UPDATE: All GOP officials lawmakers deny Brennan's charge; see details here.
Top Obama counterterrorism official John Brennan is blasting Republican lawmakers, accusing them of hypocrisy and of making a "political football" of the administration's decision to grant full American constitutional rights to accused Detroit bomber Umar Farouk Abdulmutallab.
Appearing on "Meet the Press," Brennan said that on Christmas night, just hours after Abdulmutallab tried to blow up Northwest Airlines flight 253, Brennan called top Republican lawmakers, telling them that Abdulmutallab was in FBI custody. "None of those individuals raised any concerns with me at that point," Brennan said. "They didn't say, Is he going into military custody? Is he going to be Mirandized?"
Here is Brennan's full statement, beginning with a question from NBC's David Gregory:
GREGORY: When you briefed some Republicans about how he was going to be treated, were they on board with the administration's decision?
BRENNAN: On Christmas night, I called a number of senior members of Congress. I spoke to Senators McConnell and Bond, I spoke to Representatives Boehner and Hoekstra. I explained to them that he was in FBI custody, that Mr. Abdulmutallab was in fact talking, that he was cooperating at that point. They knew that in FBI custody means that there's a process that you follow, as far as Mirandizing and presenting him in front of a magistrate. None of those individuals raised any concerns with me at that point. They didn't say, Is he going into military custody? Is he going to be Mirandized? They were very appreciative of the information. We told them we would keep them informed, and that's what we did. So there's been quite a bit of an outcry after the fact, where again, I'm just very concerned on behalf of the counterterrorism professionals throughout our government, that politicians continue to make this a political football and are using it for whatever political or partisan purposes.
I'm trying to get reaction from some of the lawmakers who were contacted, but it's not clear how strong Brennan's point is. He says he told the Republicans that Abdulmutallab "was cooperating at that point," which suggests that Brennan called the lawmakers before Abdulmutallab stopped talking. It is not clear whether he then re-called them to say that, after a 50-minute interrogation, Abdulmutallab was no longer cooperating. It also appears that Brennan relied on the lawmakers to surmise that Abdulmutallab had been given the Miranda warning, since they were told that he was in FBI custody. And it's not clear whether the lawmakers knew there was no high-value detainee interrogation group to question Abdulmutallab. (Even the Director of National Intelligence didn't know that when he testified at a recent Senate hearing.)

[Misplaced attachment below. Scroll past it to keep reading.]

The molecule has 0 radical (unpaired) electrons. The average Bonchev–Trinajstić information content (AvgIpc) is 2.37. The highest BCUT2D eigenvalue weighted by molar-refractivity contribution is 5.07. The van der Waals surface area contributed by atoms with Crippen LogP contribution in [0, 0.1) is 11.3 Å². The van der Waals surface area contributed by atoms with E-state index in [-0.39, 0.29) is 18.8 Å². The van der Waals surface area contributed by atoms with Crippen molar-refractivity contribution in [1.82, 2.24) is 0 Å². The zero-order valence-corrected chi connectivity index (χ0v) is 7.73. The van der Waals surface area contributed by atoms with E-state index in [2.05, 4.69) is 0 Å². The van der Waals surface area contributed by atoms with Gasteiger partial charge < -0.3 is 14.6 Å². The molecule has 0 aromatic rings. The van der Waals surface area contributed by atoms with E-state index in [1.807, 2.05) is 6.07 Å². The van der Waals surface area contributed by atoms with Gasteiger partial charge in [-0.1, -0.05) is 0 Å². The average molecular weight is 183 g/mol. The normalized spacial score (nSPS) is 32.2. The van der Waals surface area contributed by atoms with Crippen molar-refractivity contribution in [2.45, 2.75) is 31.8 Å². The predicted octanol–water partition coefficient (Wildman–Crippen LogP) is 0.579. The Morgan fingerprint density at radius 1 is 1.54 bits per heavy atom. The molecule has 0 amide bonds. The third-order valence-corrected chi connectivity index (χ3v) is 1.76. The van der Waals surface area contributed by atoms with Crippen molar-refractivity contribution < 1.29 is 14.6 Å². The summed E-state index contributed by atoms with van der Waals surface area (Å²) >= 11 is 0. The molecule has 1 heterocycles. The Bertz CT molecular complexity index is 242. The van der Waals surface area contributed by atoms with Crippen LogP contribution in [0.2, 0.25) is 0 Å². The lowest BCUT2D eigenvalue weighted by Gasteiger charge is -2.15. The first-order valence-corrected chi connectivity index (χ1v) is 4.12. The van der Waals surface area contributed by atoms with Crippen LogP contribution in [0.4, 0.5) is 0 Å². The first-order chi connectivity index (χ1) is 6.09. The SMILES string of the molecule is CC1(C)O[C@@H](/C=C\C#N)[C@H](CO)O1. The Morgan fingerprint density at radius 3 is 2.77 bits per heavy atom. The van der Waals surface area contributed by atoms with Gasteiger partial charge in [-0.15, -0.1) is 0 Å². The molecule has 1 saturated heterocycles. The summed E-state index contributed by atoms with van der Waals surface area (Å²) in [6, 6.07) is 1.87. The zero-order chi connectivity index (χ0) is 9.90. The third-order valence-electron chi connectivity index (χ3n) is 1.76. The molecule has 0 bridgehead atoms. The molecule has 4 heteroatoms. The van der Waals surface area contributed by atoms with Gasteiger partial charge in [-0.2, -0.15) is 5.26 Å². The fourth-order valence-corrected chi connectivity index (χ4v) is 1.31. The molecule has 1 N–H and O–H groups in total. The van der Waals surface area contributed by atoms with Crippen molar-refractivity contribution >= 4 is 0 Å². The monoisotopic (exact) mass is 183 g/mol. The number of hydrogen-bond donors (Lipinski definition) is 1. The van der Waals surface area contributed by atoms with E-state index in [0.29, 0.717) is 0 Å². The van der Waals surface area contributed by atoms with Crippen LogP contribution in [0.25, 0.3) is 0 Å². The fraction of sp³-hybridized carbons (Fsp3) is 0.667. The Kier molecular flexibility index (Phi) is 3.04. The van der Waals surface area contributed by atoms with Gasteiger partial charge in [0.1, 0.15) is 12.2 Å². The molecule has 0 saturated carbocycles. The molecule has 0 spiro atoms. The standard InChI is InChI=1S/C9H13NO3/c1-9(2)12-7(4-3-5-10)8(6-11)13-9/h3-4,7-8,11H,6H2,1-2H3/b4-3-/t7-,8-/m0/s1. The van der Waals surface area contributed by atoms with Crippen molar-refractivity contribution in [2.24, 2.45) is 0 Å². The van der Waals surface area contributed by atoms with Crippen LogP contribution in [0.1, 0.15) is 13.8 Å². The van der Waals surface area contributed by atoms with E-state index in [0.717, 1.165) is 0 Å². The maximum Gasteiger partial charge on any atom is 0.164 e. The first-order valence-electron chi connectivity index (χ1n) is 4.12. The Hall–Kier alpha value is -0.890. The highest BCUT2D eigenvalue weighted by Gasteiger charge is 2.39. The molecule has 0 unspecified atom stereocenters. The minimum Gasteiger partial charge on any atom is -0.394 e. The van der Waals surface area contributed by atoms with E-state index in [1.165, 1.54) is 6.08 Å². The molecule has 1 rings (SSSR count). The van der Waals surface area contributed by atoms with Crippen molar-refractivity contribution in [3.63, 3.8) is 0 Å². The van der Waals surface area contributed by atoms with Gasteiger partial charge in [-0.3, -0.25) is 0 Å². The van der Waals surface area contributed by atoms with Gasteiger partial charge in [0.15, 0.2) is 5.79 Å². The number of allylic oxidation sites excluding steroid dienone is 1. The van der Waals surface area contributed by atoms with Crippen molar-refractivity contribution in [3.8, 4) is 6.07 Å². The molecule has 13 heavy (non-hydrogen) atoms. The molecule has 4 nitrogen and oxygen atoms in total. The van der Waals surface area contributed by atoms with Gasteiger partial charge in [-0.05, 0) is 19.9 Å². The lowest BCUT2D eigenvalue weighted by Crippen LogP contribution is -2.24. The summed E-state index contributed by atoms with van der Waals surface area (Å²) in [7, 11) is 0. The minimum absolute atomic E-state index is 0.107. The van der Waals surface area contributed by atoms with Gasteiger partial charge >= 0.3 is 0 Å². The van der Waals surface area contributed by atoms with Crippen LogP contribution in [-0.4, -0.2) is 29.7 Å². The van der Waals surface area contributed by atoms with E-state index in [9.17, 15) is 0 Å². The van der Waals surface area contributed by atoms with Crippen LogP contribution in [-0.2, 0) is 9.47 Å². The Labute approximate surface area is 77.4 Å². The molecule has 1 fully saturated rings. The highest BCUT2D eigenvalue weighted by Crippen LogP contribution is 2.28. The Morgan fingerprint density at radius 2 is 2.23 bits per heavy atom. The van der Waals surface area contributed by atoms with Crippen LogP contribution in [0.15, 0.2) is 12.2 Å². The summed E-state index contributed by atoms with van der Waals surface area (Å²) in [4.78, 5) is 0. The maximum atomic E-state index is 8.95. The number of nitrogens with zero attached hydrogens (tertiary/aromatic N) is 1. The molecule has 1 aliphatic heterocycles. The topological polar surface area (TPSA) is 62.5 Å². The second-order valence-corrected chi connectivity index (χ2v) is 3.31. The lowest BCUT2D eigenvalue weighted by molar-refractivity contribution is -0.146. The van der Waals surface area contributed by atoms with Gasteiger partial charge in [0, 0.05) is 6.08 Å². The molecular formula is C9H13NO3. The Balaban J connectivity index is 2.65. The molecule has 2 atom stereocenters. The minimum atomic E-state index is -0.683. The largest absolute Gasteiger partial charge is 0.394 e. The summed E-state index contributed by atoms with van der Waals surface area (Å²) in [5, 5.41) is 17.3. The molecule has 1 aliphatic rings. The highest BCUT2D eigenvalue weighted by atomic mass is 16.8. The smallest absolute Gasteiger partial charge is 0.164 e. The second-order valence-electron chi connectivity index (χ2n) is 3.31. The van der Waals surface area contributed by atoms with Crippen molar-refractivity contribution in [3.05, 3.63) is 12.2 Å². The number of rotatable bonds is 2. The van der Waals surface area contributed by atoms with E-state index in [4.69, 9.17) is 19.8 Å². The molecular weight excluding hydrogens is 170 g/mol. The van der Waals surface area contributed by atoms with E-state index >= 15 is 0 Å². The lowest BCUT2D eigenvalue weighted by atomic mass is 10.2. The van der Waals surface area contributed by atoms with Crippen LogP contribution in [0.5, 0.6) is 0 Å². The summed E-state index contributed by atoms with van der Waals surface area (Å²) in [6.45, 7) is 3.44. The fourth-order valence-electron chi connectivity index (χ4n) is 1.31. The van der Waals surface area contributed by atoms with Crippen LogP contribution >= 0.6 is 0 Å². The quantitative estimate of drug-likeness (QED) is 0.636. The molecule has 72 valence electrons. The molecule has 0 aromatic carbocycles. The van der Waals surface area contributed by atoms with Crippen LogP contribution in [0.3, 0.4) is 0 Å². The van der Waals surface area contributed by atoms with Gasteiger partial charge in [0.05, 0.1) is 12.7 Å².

Nevertheless, Brennan seems angry about Republican criticisms of the handling of Abdulmutallab. What is less clear is just what the administration told the lawmakers about it.
UPDATE: Sen. Bond responds, saying Brennan "never told" him of the plan to Mirandize Abdulmutallab. Bond's entire statement:
Brennan never told me any of plans to Mirandize the Christmas Day bomber -- if he had I would have told him the administration was making a mistake. The truth is that the administration did not even consult our intelligence chiefs, as DNI Blair testified, so it's absurd to try to blame Congressional leaders for this dangerous decision that gave terrorists a five week head start to cover their tracks.